It doesn’t make sense to implement an elective process where the costs and effort of the process aren’t outweighed by the benefits delivered by the process.

If you can prove out that your complex but solid methodology to get at metric-oriented FCR is yielding dividends – then by all means go for it.  Just keep Quality as your North Start for putting together your FCR program – it should always be aligned to what the Customer would say.

So I’m never surprised or judgemental when I meet Centres that don’t specifically measure FCR.  That puts me into the minority I think.

Lately I’ve seen some Centres take a less metric driven approach to FCR that I admire.  It’s also been quite effective for them.

They build the concept of FCR into their Service Vision & Principles.

If you haven’t heard of a Service Vision or Service Principles, they’re essentially a set of statements that answer the question – “What kind of service do we deliver around here?”

For example, if one of their Service Principles is ‘to be helpful’ – they consider all the ways they can be helpful to Customers (and each other) across their various interactions.  The successful behaviours  that enable ‘being helpful’ become codified across the Centre.  Culturally ingrained.

And the use of the Top 10 enquiry type approach works wonderfully here.

Measurement-wise – the use and impact of  these helpful behaviours are picked up in the normal Contact Centre monitoring processes through Quality Assurance, Team Leaders, Mystery Shopper providers and the like.

3 Suggestions for Contact Centre Leaders to transform into Customer Experience Leaders in 2019

In closing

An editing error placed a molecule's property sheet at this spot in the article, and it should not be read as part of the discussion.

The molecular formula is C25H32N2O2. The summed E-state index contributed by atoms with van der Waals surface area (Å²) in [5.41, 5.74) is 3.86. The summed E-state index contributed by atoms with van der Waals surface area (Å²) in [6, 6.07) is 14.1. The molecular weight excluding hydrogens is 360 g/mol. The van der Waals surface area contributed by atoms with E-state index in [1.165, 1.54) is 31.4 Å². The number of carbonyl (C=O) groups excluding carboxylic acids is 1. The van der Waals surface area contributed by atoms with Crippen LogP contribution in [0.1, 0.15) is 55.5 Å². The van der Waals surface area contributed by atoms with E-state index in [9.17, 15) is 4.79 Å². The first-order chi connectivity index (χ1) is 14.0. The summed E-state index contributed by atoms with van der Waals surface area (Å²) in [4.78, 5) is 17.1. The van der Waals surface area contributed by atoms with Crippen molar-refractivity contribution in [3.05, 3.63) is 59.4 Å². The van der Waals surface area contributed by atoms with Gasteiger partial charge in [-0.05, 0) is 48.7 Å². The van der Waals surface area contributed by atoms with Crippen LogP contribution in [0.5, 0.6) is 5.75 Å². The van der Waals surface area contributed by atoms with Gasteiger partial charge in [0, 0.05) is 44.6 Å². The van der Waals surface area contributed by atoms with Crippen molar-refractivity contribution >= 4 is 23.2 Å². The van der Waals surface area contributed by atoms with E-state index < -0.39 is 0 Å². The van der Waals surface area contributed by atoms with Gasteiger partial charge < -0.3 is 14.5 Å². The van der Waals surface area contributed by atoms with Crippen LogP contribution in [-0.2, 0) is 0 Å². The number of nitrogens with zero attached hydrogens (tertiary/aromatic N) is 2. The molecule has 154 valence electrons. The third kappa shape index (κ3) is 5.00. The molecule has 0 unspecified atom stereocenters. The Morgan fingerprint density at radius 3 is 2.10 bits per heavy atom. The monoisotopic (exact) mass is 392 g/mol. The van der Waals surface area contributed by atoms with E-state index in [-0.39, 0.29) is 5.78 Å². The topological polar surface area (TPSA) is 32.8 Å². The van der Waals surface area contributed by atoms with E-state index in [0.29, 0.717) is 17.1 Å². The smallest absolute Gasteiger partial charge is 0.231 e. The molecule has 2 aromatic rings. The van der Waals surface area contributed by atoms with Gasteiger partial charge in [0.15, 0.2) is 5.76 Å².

I think FCR still has relevance in today’s Contact Centre.  That’s simply because it has to do with making Customers lives better through letting them know all that they need to know to achieve their goals.

And I think there are alternative ways to achieve the multivitamin benefits inherent in FCR.

If you can prove that your robust FCR measurement system yields results then well done – and keep it up.

But if robust measurement systems are a bit out of reach for your Centre, driving FCR-style behaviour through your Culture & Quality program is a viable alternative as well.  Service Visions & Service Principles are relevant for every Centre.

Thanks for reading!




Dear Contact Centre – please stop tai chi’ing your Customers

by OmniTouch International OmniTouch International No Comments

In this short article I warn against tai chi’ing your Contact Centre Customers when they need your help.

There are many odd approaches to achieving productivity in the Contact Centre industry

There’s a long list of odd approaches to achieving productivity in the Contact Centre.

One of my least favorites is what I call tai chi’ing the Customer.

If you’re familiar with the formal practice of Tai Chi it originated in ancient China and is one of the most effective exercises for health of mind and body.

When I lived in Los Angeles I practiced tai chi to manage my own personal stress and reduce blood pressure.

But in the Contact Centre it’s not a good thing and here’s what it sounds like –

Good morning this is Andrew, how may I help you?

Hi Andrew, Siti here. Can I ask how to apply for the scholarship?

Sure Siti.   It’s all on the website.  Just visit abc.com and you’ll find everything there.

 Short, sweet , unhelpful.

But it kept the call short!

It’s tai chi’ing when you push someone to self-help without offering to help first.

Designed journeys have exception handling too

Sure – perhaps a particular Customer journey was designed in such a way that the Customer would have ideally gone to the website first.